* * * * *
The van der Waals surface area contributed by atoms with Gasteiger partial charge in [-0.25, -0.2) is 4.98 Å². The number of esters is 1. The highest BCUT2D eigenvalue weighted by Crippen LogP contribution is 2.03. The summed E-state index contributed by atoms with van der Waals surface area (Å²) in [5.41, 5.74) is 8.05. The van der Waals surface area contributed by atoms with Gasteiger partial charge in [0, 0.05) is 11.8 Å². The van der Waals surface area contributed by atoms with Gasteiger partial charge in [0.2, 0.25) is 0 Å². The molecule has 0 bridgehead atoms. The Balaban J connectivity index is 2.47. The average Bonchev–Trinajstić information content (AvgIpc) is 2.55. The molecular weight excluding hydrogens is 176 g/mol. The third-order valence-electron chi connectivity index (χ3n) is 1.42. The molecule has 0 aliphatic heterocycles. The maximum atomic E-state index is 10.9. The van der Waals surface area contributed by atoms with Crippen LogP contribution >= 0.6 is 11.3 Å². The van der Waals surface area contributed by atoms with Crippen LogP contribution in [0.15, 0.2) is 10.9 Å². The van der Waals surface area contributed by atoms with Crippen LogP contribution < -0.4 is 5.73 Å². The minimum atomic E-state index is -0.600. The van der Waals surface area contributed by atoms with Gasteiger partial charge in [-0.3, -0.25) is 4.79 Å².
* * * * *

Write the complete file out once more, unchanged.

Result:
The van der Waals surface area contributed by atoms with Gasteiger partial charge in [-0.25, -0.2) is 4.98 Å². The number of esters is 1. The highest BCUT2D eigenvalue weighted by Crippen LogP contribution is 2.03. The summed E-state index contributed by atoms with van der Waals surface area (Å²) in [5.41, 5.74) is 8.05. The van der Waals surface area contributed by atoms with Gasteiger partial charge in [0, 0.05) is 11.8 Å². The van der Waals surface area contributed by atoms with Gasteiger partial charge in [0.2, 0.25) is 0 Å². The molecule has 0 bridgehead atoms. The Balaban J connectivity index is 2.47. The average Bonchev–Trinajstić information content (AvgIpc) is 2.55. The molecular weight excluding hydrogens is 176 g/mol. The third-order valence-electron chi connectivity index (χ3n) is 1.42. The molecule has 0 aliphatic heterocycles. The maximum atomic E-state index is 10.9. The van der Waals surface area contributed by atoms with Crippen LogP contribution >= 0.6 is 11.3 Å². The van der Waals surface area contributed by atoms with Crippen LogP contribution in [0.15, 0.2) is 10.9 Å². The van der Waals surface area contributed by atoms with Crippen LogP contribution < -0.4 is 5.73 Å². The minimum atomic E-state index is -0.600. The van der Waals surface area contributed by atoms with Gasteiger partial charge in [-0.3, -0.25) is 4.79 Å².